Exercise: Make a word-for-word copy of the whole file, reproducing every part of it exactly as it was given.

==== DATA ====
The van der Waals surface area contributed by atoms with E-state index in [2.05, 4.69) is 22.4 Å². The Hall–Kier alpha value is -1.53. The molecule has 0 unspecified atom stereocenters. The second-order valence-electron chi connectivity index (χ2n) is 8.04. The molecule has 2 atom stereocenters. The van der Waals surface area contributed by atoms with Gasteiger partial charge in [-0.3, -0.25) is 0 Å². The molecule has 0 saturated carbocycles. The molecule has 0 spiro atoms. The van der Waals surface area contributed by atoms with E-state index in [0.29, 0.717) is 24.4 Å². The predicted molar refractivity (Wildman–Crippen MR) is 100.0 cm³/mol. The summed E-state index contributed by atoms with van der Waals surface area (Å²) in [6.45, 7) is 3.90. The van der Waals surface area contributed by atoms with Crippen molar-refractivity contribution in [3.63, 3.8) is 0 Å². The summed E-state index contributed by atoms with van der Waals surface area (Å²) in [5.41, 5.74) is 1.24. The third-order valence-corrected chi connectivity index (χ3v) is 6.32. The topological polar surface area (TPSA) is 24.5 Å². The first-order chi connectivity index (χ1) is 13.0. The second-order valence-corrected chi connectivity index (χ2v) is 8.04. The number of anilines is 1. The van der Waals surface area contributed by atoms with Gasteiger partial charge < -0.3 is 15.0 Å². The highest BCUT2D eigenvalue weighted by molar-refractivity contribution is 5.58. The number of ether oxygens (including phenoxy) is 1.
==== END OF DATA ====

The van der Waals surface area contributed by atoms with E-state index in [2.05, 4.69) is 22.4 Å². The Hall–Kier alpha value is -1.53. The molecule has 0 unspecified atom stereocenters. The second-order valence-electron chi connectivity index (χ2n) is 8.04. The molecule has 2 atom stereocenters. The van der Waals surface area contributed by atoms with Gasteiger partial charge in [-0.3, -0.25) is 0 Å². The molecule has 0 saturated carbocycles. The molecule has 0 spiro atoms. The van der Waals surface area contributed by atoms with E-state index in [0.29, 0.717) is 24.4 Å². The predicted molar refractivity (Wildman–Crippen MR) is 100.0 cm³/mol. The summed E-state index contributed by atoms with van der Waals surface area (Å²) in [6.45, 7) is 3.90. The van der Waals surface area contributed by atoms with Crippen molar-refractivity contribution in [3.63, 3.8) is 0 Å². The summed E-state index contributed by atoms with van der Waals surface area (Å²) in [5.41, 5.74) is 1.24. The third-order valence-corrected chi connectivity index (χ3v) is 6.32. The topological polar surface area (TPSA) is 24.5 Å². The first-order chi connectivity index (χ1) is 13.0. The second-order valence-corrected chi connectivity index (χ2v) is 8.04. The number of anilines is 1. The van der Waals surface area contributed by atoms with Gasteiger partial charge < -0.3 is 15.0 Å². The highest BCUT2D eigenvalue weighted by molar-refractivity contribution is 5.58. The number of ether oxygens (including phenoxy) is 1.